Isobel Bennett (1909 - 2008)

Four female researchers waving from deck of ship
Susan Ingham, Hope Macpherson, Mary Gillham and Isobel Bennett on Magga Dan, 1959.
Two female scientists with a male expeditioner on ship's deckMan on wharf farewelling four women on deck of shipBlack and white image of island coastline and bayPortrait of female scientist

Antarctic achievements

Isobel Bennett, one of Australia’s pioneering marine biologists, achieved a distinguished research record – despite the many barriers to women pursuing a career in science at that time.

In 1933, zoologist Professor William Dakin offered Bennett work as a research assistant. Dakin, with Bennett’s assistance, produced the first study of plankton in Australian waters. Her work involved primary research collecting and identifying specimens, and assisting with data collation. After Dakin died in 1950, Bennett edited and finished his seminal work, Australian Seashores.

In 1952, Bennett’s research on inter-tidal ecosystems led her to join the Danish research ship, Galathea, travelling the east coast of Australia – the sole woman aboard. As an associate professor at Stanford University, she lectured students on the schooner Te Vega, travelling the Pacific.

Bennett’s research had determined a geographic distribution of inter-tidal species according to climatic regions. While the cool temperate ecosystem of southern Australia had been researched, species in the cold temperate environment of Macquarie Island had yet to be studied.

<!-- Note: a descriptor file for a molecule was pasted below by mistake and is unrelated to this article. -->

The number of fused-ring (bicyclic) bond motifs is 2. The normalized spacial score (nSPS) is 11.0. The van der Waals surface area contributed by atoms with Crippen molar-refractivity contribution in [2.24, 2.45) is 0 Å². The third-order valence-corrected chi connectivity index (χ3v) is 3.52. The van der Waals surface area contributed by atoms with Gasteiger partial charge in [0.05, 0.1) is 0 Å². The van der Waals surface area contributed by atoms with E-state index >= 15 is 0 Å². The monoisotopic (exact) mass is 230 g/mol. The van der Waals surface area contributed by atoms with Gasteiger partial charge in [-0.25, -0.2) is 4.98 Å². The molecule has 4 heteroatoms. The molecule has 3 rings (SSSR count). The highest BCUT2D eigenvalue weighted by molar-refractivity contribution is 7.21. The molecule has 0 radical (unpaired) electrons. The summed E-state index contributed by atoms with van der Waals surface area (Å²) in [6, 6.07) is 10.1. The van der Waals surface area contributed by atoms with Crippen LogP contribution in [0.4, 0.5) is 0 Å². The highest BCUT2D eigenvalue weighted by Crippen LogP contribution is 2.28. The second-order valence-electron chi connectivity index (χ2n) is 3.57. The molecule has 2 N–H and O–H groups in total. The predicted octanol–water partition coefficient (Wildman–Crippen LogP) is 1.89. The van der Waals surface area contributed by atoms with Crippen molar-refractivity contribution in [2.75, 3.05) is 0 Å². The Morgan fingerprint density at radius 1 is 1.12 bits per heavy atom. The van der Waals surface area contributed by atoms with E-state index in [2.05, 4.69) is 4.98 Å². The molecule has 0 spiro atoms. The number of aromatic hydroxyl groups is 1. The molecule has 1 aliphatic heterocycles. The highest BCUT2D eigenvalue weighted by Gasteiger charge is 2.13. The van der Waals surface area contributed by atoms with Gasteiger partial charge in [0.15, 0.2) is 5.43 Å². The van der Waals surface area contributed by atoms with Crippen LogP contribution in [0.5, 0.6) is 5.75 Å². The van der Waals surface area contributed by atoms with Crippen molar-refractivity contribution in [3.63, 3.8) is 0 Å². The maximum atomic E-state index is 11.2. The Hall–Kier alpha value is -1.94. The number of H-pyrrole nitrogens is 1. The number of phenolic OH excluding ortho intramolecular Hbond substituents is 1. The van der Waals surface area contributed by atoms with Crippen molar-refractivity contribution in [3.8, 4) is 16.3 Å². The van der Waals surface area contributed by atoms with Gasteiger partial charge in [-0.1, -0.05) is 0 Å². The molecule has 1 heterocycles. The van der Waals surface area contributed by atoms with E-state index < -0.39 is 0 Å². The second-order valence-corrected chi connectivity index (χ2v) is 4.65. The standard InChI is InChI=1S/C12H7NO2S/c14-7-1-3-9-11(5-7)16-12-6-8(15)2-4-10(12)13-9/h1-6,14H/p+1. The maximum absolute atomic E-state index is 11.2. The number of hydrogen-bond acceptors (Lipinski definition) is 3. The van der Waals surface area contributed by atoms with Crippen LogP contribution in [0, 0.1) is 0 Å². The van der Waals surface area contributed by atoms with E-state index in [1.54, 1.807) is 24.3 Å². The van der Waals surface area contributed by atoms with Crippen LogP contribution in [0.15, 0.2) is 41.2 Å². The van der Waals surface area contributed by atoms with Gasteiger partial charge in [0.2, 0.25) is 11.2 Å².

Along with fellow scientist, Hope Macpherson, Bennett travelled to sub-Antarctic Macquarie Island with the Australian National Antarctic Research Expeditions (ANARE), the first of four women to travel south with the program in 1959. Bennett’s experience in field-based research, hard work and dedication paved the way for others. Continuing her research, she would travel to Macquarie Island with ANARE again in 1960, 1964 and 1968.

Never really retiring from her work, in her lifetime Bennett mentored many of Australia’s leading marine biologists. She is best known for her ground-breaking work on the Great Barrier Reef marine ecosystem.

Awards and honours

Bennett received an Honorary Master of Science from Sydney University in 1962.

She authored a number of works including Fringe of the Sea, Shores of Macquarie Island, A Coral Reef Handbook, and fully revised editions of Australian Seashores. Three of her publications received the Royal Zoological Society’s Whitley Award.

In 1984, Bennett received the Order of Australia for services to marine biology.